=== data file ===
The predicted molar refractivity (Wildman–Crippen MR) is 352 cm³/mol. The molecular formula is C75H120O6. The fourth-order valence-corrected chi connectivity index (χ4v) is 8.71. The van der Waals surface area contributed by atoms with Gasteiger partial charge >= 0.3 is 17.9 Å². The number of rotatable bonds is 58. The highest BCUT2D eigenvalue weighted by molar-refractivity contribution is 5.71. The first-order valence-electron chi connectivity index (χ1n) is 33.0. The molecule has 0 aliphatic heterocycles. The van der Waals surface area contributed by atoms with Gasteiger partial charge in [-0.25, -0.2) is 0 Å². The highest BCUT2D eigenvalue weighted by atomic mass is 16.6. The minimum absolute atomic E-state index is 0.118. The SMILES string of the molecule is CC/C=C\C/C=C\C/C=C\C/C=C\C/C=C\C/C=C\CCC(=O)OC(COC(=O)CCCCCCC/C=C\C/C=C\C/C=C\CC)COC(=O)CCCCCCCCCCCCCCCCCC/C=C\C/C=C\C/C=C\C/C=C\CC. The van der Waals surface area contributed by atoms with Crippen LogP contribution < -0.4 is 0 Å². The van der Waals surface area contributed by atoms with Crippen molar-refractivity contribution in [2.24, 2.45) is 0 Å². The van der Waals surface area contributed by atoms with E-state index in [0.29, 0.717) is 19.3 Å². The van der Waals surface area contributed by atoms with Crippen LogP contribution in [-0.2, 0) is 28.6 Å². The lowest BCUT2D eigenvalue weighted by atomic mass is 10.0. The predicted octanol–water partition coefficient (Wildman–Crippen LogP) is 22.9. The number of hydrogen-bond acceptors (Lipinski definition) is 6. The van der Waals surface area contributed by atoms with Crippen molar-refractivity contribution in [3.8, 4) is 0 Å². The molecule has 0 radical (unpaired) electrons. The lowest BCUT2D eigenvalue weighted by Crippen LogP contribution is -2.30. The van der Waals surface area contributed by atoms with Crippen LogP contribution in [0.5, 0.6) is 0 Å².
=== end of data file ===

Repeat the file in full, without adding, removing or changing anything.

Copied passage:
The predicted molar refractivity (Wildman–Crippen MR) is 352 cm³/mol. The molecular formula is C75H120O6. The fourth-order valence-corrected chi connectivity index (χ4v) is 8.71. The van der Waals surface area contributed by atoms with Gasteiger partial charge >= 0.3 is 17.9 Å². The number of rotatable bonds is 58. The highest BCUT2D eigenvalue weighted by molar-refractivity contribution is 5.71. The first-order valence-electron chi connectivity index (χ1n) is 33.0. The molecule has 0 aliphatic heterocycles. The van der Waals surface area contributed by atoms with Gasteiger partial charge in [-0.25, -0.2) is 0 Å². The highest BCUT2D eigenvalue weighted by atomic mass is 16.6. The minimum absolute atomic E-state index is 0.118. The SMILES string of the molecule is CC/C=C\C/C=C\C/C=C\C/C=C\C/C=C\C/C=C\CCC(=O)OC(COC(=O)CCCCCCC/C=C\C/C=C\C/C=C\CC)COC(=O)CCCCCCCCCCCCCCCCCC/C=C\C/C=C\C/C=C\C/C=C\CC. The van der Waals surface area contributed by atoms with Crippen LogP contribution < -0.4 is 0 Å². The van der Waals surface area contributed by atoms with Crippen molar-refractivity contribution in [2.24, 2.45) is 0 Å². The van der Waals surface area contributed by atoms with E-state index in [0.29, 0.717) is 19.3 Å². The van der Waals surface area contributed by atoms with Crippen LogP contribution in [-0.2, 0) is 28.6 Å². The lowest BCUT2D eigenvalue weighted by atomic mass is 10.0. The predicted octanol–water partition coefficient (Wildman–Crippen LogP) is 22.9. The number of hydrogen-bond acceptors (Lipinski definition) is 6. The van der Waals surface area contributed by atoms with Crippen molar-refractivity contribution in [3.8, 4) is 0 Å². The molecule has 0 radical (unpaired) electrons. The lowest BCUT2D eigenvalue weighted by Crippen LogP contribution is -2.30. The van der Waals surface area contributed by atoms with Crippen LogP contribution in [0.5, 0.6) is 0 Å².